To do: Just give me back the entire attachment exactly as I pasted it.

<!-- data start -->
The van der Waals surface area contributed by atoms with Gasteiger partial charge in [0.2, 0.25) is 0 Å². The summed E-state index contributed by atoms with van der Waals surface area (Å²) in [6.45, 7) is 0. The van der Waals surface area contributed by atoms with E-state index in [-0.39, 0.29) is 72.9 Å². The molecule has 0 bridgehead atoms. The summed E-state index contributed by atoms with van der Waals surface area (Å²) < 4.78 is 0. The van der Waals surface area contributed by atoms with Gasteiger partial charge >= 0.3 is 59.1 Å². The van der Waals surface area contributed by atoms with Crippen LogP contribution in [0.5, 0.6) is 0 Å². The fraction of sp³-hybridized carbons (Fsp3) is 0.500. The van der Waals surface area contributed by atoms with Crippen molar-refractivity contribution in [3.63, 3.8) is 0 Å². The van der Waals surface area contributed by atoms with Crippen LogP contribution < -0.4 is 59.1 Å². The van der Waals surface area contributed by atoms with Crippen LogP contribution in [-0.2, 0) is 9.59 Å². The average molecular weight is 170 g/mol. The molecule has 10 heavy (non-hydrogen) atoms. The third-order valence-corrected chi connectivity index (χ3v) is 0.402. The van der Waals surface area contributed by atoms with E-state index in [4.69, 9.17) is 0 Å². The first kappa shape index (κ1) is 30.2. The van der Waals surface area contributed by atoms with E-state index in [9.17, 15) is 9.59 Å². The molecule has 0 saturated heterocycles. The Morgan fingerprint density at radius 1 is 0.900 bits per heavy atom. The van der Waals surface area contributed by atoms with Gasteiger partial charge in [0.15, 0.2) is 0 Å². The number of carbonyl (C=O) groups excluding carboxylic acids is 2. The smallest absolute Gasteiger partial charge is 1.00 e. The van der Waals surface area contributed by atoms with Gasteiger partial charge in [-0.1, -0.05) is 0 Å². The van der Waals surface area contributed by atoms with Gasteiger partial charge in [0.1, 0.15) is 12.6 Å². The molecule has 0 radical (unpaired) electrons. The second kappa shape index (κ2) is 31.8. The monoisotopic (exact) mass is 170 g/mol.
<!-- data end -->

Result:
The van der Waals surface area contributed by atoms with Gasteiger partial charge in [0.2, 0.25) is 0 Å². The summed E-state index contributed by atoms with van der Waals surface area (Å²) in [6.45, 7) is 0. The van der Waals surface area contributed by atoms with E-state index in [-0.39, 0.29) is 72.9 Å². The molecule has 0 bridgehead atoms. The summed E-state index contributed by atoms with van der Waals surface area (Å²) < 4.78 is 0. The van der Waals surface area contributed by atoms with Gasteiger partial charge >= 0.3 is 59.1 Å². The van der Waals surface area contributed by atoms with Crippen LogP contribution in [0.5, 0.6) is 0 Å². The fraction of sp³-hybridized carbons (Fsp3) is 0.500. The van der Waals surface area contributed by atoms with Crippen molar-refractivity contribution in [3.63, 3.8) is 0 Å². The van der Waals surface area contributed by atoms with Crippen LogP contribution < -0.4 is 59.1 Å². The van der Waals surface area contributed by atoms with Crippen LogP contribution in [-0.2, 0) is 9.59 Å². The average molecular weight is 170 g/mol. The molecule has 10 heavy (non-hydrogen) atoms. The third-order valence-corrected chi connectivity index (χ3v) is 0.402. The van der Waals surface area contributed by atoms with E-state index in [4.69, 9.17) is 0 Å². The first kappa shape index (κ1) is 30.2. The van der Waals surface area contributed by atoms with E-state index in [9.17, 15) is 9.59 Å². The molecule has 0 saturated heterocycles. The Morgan fingerprint density at radius 1 is 0.900 bits per heavy atom. The van der Waals surface area contributed by atoms with Gasteiger partial charge in [0.15, 0.2) is 0 Å². The number of carbonyl (C=O) groups excluding carboxylic acids is 2. The smallest absolute Gasteiger partial charge is 1.00 e. The van der Waals surface area contributed by atoms with Gasteiger partial charge in [-0.1, -0.05) is 0 Å². The van der Waals surface area contributed by atoms with Gasteiger partial charge in [0.1, 0.15) is 12.6 Å². The molecule has 0 radical (unpaired) electrons. The second kappa shape index (κ2) is 31.8. The monoisotopic (exact) mass is 170 g/mol.